In your book’s basic terms, conformity helps to breed stability, and social cascades bring forth change. Yet cascades themselves exemplify certain conformist tendencies. Could you sketch, for instance, the self-amplifying processes by which an information cascade prompts participants to stop relying on their private assessment, and instead to treat other people’s public signals as a reflection of deliberative judgments worth emulating (and, in doing so, to send their own equivalent public signaling — prompting yet more conformists to follow suit)?
For one glaring example, the rise of Nazism came about in part through an informational cascade, at a moment when a bunch of Germans didn’t know what to think. Prominent voices told them to support Hitler and to persecute Jews. Many people believed in this cause. But many also went along primarily because signaling from fellow citizens gave a lot of weight to these policies — just by virtue of the numbers. As more supporters then continued to join these groups, the groups just sucked in more and more people. That’s not an example we should applaud.
But within the US Civil Rights Movement during the 1960s, Martin Luther King had equivalent successes as a norm entrepreneur harnessing a social cascade that brought in millions of people (though still not as many as one might hope). That movement gathered and distributed important information about injustice happening in the US. And as increasing numbers of Americans joined this movement, some of their fellow citizens thought: Well, so many people have joined with King. I probably should do the same. And once they did, you started to have a large swath of not only African American but also Hispanic and white supporters, and it became that much harder to resist the push for the Civil Rights Act of 1964, and the Voting Rights Act of 1965 — with the passage of both coming from cascades.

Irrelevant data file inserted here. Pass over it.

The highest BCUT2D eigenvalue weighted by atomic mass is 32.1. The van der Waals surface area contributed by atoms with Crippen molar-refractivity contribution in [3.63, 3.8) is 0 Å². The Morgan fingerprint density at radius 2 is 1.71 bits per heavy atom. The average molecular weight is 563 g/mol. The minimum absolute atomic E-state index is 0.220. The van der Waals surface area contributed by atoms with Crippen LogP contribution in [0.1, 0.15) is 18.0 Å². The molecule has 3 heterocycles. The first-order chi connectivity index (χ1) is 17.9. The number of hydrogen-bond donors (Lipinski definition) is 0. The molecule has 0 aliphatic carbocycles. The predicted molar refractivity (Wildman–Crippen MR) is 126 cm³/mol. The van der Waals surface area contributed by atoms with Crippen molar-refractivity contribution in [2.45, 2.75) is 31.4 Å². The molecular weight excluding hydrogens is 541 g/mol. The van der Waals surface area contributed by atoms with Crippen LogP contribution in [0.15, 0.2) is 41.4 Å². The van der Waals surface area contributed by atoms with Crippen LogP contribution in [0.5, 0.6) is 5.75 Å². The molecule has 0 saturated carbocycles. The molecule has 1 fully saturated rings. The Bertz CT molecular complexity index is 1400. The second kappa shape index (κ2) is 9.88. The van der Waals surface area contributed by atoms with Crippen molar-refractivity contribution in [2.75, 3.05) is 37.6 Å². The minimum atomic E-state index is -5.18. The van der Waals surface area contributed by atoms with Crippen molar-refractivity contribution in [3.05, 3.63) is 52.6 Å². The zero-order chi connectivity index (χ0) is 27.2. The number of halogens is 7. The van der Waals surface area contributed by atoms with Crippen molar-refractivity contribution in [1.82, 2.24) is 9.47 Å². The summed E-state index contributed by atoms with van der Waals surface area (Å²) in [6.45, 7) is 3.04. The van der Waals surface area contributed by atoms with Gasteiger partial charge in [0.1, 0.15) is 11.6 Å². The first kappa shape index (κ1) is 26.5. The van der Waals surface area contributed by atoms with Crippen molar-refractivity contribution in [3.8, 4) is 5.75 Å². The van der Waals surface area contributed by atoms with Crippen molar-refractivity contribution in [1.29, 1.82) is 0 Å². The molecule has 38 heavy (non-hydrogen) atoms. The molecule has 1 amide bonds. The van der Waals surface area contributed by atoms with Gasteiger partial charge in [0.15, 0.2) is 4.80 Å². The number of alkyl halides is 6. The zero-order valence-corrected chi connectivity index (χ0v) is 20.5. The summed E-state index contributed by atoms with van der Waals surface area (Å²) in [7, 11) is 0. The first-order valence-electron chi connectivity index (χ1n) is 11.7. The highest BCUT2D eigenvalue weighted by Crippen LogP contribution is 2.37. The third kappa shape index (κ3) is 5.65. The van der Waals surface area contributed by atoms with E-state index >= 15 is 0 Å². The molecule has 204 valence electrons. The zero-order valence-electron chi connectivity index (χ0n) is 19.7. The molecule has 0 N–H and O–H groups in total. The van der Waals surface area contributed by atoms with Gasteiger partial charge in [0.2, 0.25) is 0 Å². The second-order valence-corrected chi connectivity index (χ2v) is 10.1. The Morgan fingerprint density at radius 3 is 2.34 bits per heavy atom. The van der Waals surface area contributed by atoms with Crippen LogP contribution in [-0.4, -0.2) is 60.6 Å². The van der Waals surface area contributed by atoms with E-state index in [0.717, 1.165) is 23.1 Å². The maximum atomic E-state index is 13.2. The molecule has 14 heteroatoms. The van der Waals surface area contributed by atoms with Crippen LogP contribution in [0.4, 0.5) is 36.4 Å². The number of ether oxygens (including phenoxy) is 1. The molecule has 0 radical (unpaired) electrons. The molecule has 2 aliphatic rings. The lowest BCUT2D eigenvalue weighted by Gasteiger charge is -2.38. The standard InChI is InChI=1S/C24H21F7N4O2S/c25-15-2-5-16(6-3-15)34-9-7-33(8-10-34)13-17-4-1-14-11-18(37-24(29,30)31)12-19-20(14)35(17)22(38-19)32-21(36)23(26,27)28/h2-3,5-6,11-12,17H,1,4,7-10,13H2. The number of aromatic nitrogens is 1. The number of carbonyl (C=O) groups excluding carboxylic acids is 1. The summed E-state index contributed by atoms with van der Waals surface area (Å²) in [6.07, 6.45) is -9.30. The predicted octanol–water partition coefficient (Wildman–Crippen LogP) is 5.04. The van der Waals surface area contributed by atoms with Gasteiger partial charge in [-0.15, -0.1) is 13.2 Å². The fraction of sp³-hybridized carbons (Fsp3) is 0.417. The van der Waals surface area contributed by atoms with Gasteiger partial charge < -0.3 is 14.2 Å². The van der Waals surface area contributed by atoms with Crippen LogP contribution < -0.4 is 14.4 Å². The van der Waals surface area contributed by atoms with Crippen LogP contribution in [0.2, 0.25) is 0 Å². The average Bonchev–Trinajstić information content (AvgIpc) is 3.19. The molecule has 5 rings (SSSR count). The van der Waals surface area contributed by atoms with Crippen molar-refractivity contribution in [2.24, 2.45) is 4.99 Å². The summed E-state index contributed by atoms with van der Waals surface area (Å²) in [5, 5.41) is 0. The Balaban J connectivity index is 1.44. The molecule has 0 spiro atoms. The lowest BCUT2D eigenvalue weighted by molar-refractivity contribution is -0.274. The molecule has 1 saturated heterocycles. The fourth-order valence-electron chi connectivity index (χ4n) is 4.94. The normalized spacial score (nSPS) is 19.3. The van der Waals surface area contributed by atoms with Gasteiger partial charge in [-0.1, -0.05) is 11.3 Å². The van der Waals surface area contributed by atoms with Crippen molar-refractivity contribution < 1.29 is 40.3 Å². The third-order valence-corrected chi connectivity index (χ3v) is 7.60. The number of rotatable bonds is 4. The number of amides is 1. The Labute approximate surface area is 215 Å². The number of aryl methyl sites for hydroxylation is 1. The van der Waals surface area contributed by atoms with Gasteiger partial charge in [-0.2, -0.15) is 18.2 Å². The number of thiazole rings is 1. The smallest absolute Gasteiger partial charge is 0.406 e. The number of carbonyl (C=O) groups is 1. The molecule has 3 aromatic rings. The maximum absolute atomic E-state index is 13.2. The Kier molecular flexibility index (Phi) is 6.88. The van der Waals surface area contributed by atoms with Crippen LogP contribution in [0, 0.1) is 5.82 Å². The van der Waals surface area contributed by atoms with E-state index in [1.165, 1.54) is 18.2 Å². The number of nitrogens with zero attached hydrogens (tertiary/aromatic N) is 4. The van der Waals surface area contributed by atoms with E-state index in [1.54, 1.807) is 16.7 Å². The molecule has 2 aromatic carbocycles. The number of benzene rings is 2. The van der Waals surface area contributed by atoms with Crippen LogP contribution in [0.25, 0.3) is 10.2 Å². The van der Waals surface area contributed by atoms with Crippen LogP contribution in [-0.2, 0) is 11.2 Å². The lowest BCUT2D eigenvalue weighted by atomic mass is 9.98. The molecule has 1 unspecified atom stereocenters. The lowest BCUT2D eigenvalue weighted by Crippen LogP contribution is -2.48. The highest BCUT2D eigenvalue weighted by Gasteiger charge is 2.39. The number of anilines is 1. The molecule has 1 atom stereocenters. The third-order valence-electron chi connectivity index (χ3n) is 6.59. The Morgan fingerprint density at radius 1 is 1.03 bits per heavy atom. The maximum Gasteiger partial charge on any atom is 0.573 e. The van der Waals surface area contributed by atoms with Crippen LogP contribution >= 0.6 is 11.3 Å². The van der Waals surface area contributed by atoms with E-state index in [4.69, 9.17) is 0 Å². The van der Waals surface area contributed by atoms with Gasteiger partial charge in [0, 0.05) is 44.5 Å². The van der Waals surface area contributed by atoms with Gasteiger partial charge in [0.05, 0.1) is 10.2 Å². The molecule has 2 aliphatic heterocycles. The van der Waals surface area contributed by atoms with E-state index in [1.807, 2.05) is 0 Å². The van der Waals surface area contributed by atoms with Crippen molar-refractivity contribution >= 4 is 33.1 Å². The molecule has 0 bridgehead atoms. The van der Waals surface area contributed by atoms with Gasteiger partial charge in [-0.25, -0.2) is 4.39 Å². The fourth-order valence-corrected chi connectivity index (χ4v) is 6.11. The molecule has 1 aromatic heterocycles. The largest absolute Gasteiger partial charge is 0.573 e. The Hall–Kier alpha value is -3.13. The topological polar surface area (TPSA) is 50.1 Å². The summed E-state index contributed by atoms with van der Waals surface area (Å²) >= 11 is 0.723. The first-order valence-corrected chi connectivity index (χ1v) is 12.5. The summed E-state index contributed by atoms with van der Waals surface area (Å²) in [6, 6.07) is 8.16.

More recently, we’ve found ourselves within an information cascade on climate change. The vast majority of us have no expertise in the science. We don’t really grasp many of the details. We have to rely on trusted specialists. But our sense of this crisis and its severity keeps getting multiplied by the increasing numbers of people who seem to agree — sometimes culminating in significant policy change, including in the US under President Obama, or certainly in Germany under Chancellor Merkel, who has made addressing climate change a top priority. To some extent, even China has done so (again, as in the US, not as much as you’d like to see). And for each individual person, the actual increase of knowledge on a given topic might be modest. But at this point, within a matter of days, new information can reach tens of thousands or hundreds of thousands of concerned citizens.